I went to London today for a meeting, along with three of my colleagues. They were getting on the train at Wivenhoe.
I could have got on the train at Wivenhoe, too, because I was visiting my mother first thing and she's only about 15 minutes away. However, I would have had trouble parking and would have had to come back to Wivenhoe, too. I therefore decided to join them on the train when it stopped at Colchester.
So, I left my mother's with about 50 minutes to drive something like ten miles. The queue to get onto the main road wasn't bad at all, and when I got onto the dual carriageway I breezed along until maybe a mile from the exit. Then, both lanes slowed to a crawl.
The problem is that one of the main traffic roads in Colchester, Cowdray Avenue, is being widened. It's being widened because it's a bottleneck. Closing off two lanes in order to widen it makes it even more of a bottleneck. Turning two double mini-roundabouts into two roundabouts makes it worse. People are avoiding it. They're going on the A12 instead. The queue to join the A12 from the direction I was coming had backed up and was now over a mile long.
Still, plenty of time. I could have walked to the train station from where I was and still made it. Sadly, I was in my car, not walking, and the traffic was slow slow slow. I got off the dual carriageway and joined the cars of people going to work or dropping their offspring off at school. The minutes ticked away. I watched as traffic lights changed and our line didn't move.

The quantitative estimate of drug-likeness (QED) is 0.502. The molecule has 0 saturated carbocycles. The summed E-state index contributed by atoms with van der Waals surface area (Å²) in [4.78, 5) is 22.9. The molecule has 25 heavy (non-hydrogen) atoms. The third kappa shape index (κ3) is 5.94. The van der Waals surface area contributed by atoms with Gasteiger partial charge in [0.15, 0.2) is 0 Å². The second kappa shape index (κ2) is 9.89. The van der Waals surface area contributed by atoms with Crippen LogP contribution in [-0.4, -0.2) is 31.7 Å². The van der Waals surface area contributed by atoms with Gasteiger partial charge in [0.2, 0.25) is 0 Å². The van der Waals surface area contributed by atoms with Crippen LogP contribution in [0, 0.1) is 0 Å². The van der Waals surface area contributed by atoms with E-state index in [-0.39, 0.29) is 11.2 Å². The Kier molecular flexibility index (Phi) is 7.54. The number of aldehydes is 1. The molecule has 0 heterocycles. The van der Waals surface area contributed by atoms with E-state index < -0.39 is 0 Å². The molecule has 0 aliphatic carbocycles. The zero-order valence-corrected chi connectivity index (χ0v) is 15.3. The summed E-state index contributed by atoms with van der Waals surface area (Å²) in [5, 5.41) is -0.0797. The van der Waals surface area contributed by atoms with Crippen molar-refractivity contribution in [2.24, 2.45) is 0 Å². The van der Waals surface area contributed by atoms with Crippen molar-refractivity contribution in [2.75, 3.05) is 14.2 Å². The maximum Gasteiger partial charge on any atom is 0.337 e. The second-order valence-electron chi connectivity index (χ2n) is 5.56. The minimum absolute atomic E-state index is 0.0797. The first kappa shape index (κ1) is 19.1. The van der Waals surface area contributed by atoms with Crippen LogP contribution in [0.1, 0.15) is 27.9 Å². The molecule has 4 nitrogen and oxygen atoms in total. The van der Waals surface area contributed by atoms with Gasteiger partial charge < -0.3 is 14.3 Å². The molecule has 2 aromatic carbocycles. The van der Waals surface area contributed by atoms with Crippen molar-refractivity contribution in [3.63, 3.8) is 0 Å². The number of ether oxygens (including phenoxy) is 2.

Eventually, I got close enough that I could see the trains at the station, including the one I was supposed to be getting on (when the one my colleagues were on came up behind and was coupled to it). Getting to the station was another exercise in patience, and not getting out of the car and shouting at the person blocking us all off who had decided that the keep-clear, yellow cross-hatched lines didn't apply to him.
I finally got to the station, ran (yes, ran) to buy a ticket , found there was no queue (well there would have been if I hadn't run in front of someone else heading for the ticket booth), purchased my return (quite hard when out of breath) and then ran for the train.
I made it just in the nick of time. It was 8:37 and the train was due to leave at 8:38.
Huh. It turned out there'd been a lineside fire at Bethnal Green and the train was cancelled. I took another train ten minutes later and met my colleagues at Stratford.
If I'd been late, of course, there would have been no lineside fire at Bethnal Green. It's good to have that kind of power.
When I got off the train on the journey home, there was a man being fined for not having a ticket. He was complaining that it was unfair he'd been stopped two days in a row. The ticket inspector said, "That's because you didn't have a ticket yesterday either".
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Copyright © 2018 Richard Bartle (email@example.com).